Things never really change, do they? Take the Grand Canyon, for example. A century ago, the canyon looked much the same as it did today, with its red cliffs, its pink sunsets, its gathering storms, its grifters on the Rim, looking for a way to make a fast buck. Read more
A short history of Jerome
Arizona’s mining towns frequently went up in flames
Jerome burned. And burned and burned. Three years in a row, the town burned, and merchants rebuilt the tents and shacks that sheltered saloons and cathouses. It was a mining town, where men dug furiously by day and drank away the night. Jerome ran on whiskey, dreams and laissez faire capitalism, a shining lie that has a certain appeal if you didn’t ask too many questions, but its limitations became clear each time the town burned. Read More.
The border, a history
Everything was up for grabs. For three centuries, England, Spain and France sent soldiers, trappers and merchants to plant flags, move goods, build forts. They drew maps to mark territory, signed treaties abused the natives, but their hold on North America was weak. All that time, Americans had put down roots along the eastern seaboard, streamed over the Appalachian Mountains and settled the Ohio Valley until that, too, began to get crowded. Read more.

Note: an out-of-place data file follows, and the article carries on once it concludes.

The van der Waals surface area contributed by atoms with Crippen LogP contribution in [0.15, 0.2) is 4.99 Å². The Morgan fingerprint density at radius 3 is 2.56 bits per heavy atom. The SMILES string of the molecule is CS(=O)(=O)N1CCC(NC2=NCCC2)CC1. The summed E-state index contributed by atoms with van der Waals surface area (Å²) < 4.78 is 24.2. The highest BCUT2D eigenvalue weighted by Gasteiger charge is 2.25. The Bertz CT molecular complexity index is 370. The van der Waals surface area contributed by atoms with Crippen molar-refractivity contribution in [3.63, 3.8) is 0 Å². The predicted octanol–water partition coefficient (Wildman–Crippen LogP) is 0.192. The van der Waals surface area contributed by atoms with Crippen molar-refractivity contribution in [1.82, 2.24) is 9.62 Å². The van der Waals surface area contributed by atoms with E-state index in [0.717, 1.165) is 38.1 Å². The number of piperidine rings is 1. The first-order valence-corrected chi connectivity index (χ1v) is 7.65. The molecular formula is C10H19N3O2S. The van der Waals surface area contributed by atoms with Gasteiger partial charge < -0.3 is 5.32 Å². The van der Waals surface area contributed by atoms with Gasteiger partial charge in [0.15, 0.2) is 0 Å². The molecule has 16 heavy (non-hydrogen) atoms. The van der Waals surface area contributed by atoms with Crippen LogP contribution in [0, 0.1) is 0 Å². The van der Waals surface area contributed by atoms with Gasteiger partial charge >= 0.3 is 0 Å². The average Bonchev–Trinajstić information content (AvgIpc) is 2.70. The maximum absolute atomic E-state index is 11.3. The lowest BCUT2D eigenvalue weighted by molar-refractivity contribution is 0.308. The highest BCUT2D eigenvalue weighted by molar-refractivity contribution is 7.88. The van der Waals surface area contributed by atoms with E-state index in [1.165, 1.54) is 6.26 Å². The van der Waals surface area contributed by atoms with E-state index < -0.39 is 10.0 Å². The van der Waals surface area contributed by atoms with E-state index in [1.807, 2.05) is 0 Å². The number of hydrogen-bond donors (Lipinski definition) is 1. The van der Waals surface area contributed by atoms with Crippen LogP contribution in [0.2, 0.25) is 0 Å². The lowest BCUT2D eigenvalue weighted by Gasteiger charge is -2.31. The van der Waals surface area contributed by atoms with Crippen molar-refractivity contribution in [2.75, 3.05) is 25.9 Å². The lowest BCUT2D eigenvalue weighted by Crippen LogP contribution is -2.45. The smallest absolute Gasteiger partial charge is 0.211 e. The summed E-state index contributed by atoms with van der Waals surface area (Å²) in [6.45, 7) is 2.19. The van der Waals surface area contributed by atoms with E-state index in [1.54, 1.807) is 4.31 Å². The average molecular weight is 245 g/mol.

For four centuries, the continent never seemed to run out of anything. No matter where colonists built, or settlers plowed, or soldiers rode, or trappers roamed, there was something new to discover and exploit. Tribes were slaughtered, then domesticated, money changed hands and maps were redrawn. Mines played out but new ones were found. Timber grew in the uplands and there was good ground in the heartland. The land was a collection of resources, a thing to consume, but sometime in the late 19th century that we began to look in the rearview mirror at the American wilderness, the hills covered in bison, the tribes in control of their destinies – all of it gone. It was not until then that we began to consider limits. Read more